HitchReviewed By Elaine Perrone
Posted 02/12/05 18:51:29
(Worth A Look)
The experience of “Hitch” is somewhat like being invited out on a date with a quirky friend – no one you’d want to marry, mind you, but an amiable person with whom you enjoy spending a lively evening. When that person arrives at your door, he or she is bearing the most beautifully wrapped box of chocolates, all tied up with a lovely bow. When you open the box, you’re delighted to find an assortment of your favorites – in this case, 74 of them. I don’t know about you, but in a situation like this I don’t even try to resist.“Hitch” was filmed entirely in New York, on 74 locations, and as seen through the lens of DP Andrew Dunn, the city couldn’t possibly be more glorious. Much of the movie was shot downtown, in and around SoHo and the Meatpacking District near 14th Street. Pivotal scenes were shot in Central Park, in the Fulton Fish Market, inside and outside the Ellis Island Museum, on the Hudson River waterfront, and on the steps of the Metropolitan Museum. A lot of the fun comes from spotting the film’s “non-human” stars and cameo players, from the Statue of Liberty, Madison Square Garden, and the Chrysler Building to a trendy rice-pudding restaurant, Rice to Riches, in NoLita on the Lower East Side. The loft interiors were shot from real lofts in TriBeCa and SoHo, with spectacular views of the Manhattan skyline. Even if “Hitch” had absolutely nothing else to offer, it is well worth the price of admission to view it as a lovely Valentine to New York City, decked out in all her best and saturated in brilliant color.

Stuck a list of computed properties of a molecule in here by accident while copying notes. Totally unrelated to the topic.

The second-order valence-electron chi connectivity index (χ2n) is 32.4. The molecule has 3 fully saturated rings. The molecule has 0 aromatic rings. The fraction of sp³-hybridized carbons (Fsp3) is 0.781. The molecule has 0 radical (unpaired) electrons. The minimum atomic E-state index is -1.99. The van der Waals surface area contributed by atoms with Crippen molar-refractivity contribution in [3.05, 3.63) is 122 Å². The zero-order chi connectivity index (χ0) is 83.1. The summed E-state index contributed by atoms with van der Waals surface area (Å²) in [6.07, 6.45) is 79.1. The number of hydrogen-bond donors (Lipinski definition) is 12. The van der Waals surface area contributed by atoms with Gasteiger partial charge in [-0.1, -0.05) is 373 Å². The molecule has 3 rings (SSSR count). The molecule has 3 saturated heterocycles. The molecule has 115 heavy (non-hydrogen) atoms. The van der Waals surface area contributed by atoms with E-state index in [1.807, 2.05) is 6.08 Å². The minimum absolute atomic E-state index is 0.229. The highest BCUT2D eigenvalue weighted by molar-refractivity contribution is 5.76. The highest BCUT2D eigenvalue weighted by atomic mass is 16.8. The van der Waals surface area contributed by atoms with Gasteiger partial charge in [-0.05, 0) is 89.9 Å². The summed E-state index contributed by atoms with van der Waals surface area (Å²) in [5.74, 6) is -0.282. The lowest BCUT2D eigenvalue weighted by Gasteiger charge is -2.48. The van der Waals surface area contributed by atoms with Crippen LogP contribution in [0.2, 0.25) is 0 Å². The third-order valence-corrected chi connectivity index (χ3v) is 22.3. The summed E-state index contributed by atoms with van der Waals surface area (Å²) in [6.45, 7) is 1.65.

On the level of a screwball romantic comedy, “Hitch” hardly qualifies as a classic, but it definitely comes under the category of that enjoyable moviegoing experience known as Big Dumb Fun.
Will Smith is utterly charming as Alex Hitchens, a dating coach who “hitches” up decent but schlubby men with the women of their dreams, with whom they might otherwise never have had a prayer of connecting. As Hitch philosophizes, “Any man has a chance to sweep any woman off her feet – he just needs the right broom.” Hitch works anonymously and only by referral. His cardinal rule is that he will not coach any man who treats women disrespectfully.
Hitch’s latest client is Albert (an hilarious Kevin James), a nebbishy accountant who wears white socks with his suits and who has a propensity for spilling mustard on his lapel. While coaching Albert in his quest to win the heart of heiress Allegra Cole (Amber Valletta), Hitch makes his own connection with Sara Melas (Eva Mendes), a gossip columnist who follows Allegra’s every move and who is trying to get the scoop on the anonymous “Date Doctor.”
Of course, complications ensue and identities – and intentions – are mistaken before everything is wrapped up exactly the way it should be in the end. Still, the performances are scintillating, director Andy Tennant’s hand is light and deft, and first-time screenwriter Kevin Bisch’s script is warm and funny.As a whole, “Hitch” is as bubbly and sparkling as a glass of Champagne – the perfect accompaniment to that box of chocolates this Valentine’s Day weekend.
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